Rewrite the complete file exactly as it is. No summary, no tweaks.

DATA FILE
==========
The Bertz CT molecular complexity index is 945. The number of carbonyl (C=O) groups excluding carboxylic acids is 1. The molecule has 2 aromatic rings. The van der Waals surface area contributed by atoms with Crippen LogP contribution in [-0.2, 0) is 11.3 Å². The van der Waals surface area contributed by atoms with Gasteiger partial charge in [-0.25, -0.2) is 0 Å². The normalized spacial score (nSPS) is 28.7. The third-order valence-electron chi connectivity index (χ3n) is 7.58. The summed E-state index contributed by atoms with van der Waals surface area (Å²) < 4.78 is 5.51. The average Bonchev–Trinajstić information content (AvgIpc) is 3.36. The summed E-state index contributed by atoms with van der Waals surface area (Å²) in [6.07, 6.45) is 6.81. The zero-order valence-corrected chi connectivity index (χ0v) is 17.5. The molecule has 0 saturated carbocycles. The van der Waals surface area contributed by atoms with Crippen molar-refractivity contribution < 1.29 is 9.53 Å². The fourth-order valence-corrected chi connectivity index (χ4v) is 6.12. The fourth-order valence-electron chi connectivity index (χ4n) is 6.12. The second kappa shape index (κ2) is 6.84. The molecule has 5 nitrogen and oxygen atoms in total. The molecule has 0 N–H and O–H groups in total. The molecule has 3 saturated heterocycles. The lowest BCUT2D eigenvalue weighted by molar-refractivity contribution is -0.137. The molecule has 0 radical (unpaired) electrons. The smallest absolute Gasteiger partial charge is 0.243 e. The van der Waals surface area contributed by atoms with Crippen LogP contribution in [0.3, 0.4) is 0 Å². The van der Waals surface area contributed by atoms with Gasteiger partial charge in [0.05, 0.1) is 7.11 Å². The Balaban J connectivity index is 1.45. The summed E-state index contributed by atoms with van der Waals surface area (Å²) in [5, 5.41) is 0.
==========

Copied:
The Bertz CT molecular complexity index is 945. The number of carbonyl (C=O) groups excluding carboxylic acids is 1. The molecule has 2 aromatic rings. The van der Waals surface area contributed by atoms with Crippen LogP contribution in [-0.2, 0) is 11.3 Å². The van der Waals surface area contributed by atoms with Gasteiger partial charge in [-0.25, -0.2) is 0 Å². The normalized spacial score (nSPS) is 28.7. The third-order valence-electron chi connectivity index (χ3n) is 7.58. The summed E-state index contributed by atoms with van der Waals surface area (Å²) < 4.78 is 5.51. The average Bonchev–Trinajstić information content (AvgIpc) is 3.36. The summed E-state index contributed by atoms with van der Waals surface area (Å²) in [6.07, 6.45) is 6.81. The zero-order valence-corrected chi connectivity index (χ0v) is 17.5. The molecule has 0 saturated carbocycles. The van der Waals surface area contributed by atoms with Crippen molar-refractivity contribution < 1.29 is 9.53 Å². The fourth-order valence-corrected chi connectivity index (χ4v) is 6.12. The fourth-order valence-electron chi connectivity index (χ4n) is 6.12. The second kappa shape index (κ2) is 6.84. The molecule has 5 nitrogen and oxygen atoms in total. The molecule has 0 N–H and O–H groups in total. The molecule has 3 saturated heterocycles. The lowest BCUT2D eigenvalue weighted by molar-refractivity contribution is -0.137. The molecule has 0 radical (unpaired) electrons. The smallest absolute Gasteiger partial charge is 0.243 e. The van der Waals surface area contributed by atoms with Crippen LogP contribution in [0.3, 0.4) is 0 Å². The van der Waals surface area contributed by atoms with Gasteiger partial charge in [0.05, 0.1) is 7.11 Å². The Balaban J connectivity index is 1.45. The summed E-state index contributed by atoms with van der Waals surface area (Å²) in [5, 5.41) is 0.